When I first started reading Philip José Farmer, in high school and college, a lot of it went over my head. For example I'd never heard of Doc Savage before I read A Feast Unknown and it's simultaneous sequels, Lord of the Trees and The Mad Goblin. Often I knew I was missing references, but, as I learned in subsequent readings years later, some things were so far over my head I didn't even know they were there.
I sometimes get the feeling the same thing is happening when I read Rhys Hughes. Either he's riffing on people I've never heard of, let alone read, or he's just that original.
There are a small handful of authors that, to me anyway, are on different plane than 99% of the writers in the world. These wordsmiths can simply do things with the English language that go beyond telling a story: Mark Twain, P.G. Wodehouse, Vladimir Nabokov, Kurt Vonnegut and (believe it or not) Kinky Friedman, all have a certain artistry to their work. These are all writers who've made me think, excitedly, "I didn't know you could do anything like that," and at the same time, sadly, "just one more example of why I'll never be a writer."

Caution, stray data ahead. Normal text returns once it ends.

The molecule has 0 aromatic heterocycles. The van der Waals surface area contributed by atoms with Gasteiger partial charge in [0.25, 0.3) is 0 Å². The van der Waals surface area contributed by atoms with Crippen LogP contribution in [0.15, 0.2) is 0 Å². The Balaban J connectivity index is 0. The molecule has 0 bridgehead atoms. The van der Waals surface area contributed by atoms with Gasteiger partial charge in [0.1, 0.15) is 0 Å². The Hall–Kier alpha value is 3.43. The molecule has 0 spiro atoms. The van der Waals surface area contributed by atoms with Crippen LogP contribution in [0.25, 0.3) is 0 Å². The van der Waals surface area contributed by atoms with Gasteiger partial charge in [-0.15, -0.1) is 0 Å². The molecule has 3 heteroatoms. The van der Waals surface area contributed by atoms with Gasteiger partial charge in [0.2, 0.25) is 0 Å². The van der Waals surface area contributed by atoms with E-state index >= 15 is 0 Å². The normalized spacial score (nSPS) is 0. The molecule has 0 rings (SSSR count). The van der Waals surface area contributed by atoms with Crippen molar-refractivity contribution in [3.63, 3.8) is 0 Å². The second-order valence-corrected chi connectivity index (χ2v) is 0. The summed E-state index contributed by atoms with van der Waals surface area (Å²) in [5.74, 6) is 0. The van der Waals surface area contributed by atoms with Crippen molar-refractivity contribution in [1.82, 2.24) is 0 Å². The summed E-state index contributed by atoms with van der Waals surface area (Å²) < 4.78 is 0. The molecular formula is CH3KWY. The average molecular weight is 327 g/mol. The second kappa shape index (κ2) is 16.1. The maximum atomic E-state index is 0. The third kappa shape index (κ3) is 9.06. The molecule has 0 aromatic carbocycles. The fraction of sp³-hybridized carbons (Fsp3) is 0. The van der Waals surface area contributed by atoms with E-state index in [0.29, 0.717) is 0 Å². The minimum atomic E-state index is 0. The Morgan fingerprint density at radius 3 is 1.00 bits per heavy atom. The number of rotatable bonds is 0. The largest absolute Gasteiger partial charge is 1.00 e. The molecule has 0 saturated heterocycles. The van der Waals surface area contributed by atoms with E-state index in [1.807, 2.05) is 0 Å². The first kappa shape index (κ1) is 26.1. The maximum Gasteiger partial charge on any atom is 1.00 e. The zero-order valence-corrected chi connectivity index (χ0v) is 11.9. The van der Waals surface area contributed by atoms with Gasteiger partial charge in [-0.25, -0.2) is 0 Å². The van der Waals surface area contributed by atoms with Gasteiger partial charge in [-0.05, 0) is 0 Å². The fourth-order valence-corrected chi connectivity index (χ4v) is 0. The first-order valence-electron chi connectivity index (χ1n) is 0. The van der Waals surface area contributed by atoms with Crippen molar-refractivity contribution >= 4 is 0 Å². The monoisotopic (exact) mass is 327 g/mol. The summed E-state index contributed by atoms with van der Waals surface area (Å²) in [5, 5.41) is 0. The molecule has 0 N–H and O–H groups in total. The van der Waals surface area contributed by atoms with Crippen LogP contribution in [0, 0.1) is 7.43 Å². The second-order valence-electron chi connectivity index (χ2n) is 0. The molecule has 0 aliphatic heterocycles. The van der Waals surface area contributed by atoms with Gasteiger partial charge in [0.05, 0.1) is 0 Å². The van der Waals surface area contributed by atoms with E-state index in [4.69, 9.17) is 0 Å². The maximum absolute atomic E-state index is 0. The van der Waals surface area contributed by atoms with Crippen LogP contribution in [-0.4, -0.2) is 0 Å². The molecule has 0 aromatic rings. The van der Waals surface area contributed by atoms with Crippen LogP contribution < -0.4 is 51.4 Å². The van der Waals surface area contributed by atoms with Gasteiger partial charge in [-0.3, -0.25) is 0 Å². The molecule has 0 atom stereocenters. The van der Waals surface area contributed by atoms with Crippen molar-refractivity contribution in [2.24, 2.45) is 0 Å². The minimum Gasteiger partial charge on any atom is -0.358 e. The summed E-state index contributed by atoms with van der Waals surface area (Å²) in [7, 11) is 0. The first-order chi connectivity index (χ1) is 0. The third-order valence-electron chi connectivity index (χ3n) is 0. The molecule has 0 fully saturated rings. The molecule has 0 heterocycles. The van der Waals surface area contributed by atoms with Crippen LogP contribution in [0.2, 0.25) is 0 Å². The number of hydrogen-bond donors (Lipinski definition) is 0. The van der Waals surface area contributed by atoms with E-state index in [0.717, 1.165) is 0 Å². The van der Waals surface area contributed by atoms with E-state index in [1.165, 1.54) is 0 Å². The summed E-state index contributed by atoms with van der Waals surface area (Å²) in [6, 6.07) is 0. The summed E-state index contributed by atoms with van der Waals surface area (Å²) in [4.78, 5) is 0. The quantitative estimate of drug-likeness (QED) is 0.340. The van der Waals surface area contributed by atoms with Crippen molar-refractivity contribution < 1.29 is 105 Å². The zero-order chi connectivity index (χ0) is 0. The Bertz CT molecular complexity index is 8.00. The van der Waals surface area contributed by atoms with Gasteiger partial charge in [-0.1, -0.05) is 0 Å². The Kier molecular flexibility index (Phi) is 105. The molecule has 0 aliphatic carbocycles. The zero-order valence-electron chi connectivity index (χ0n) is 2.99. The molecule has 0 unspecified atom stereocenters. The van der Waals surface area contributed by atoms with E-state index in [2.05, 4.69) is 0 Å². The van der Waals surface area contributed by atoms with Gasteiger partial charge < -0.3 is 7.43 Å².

While in my estimation Rhys Hughes has not yet reached those lofty heights, his writing does have a similar effect on me. He constantly amazes me.
Now that I've gotten all that out, as for actually writing a review of his collection, Stories from a Lost Anthology, I think I'll direct you to this excellent review by William P Simmons instead.
Next up on my reading list, The God Engines, by John Scalzi.
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2 years ago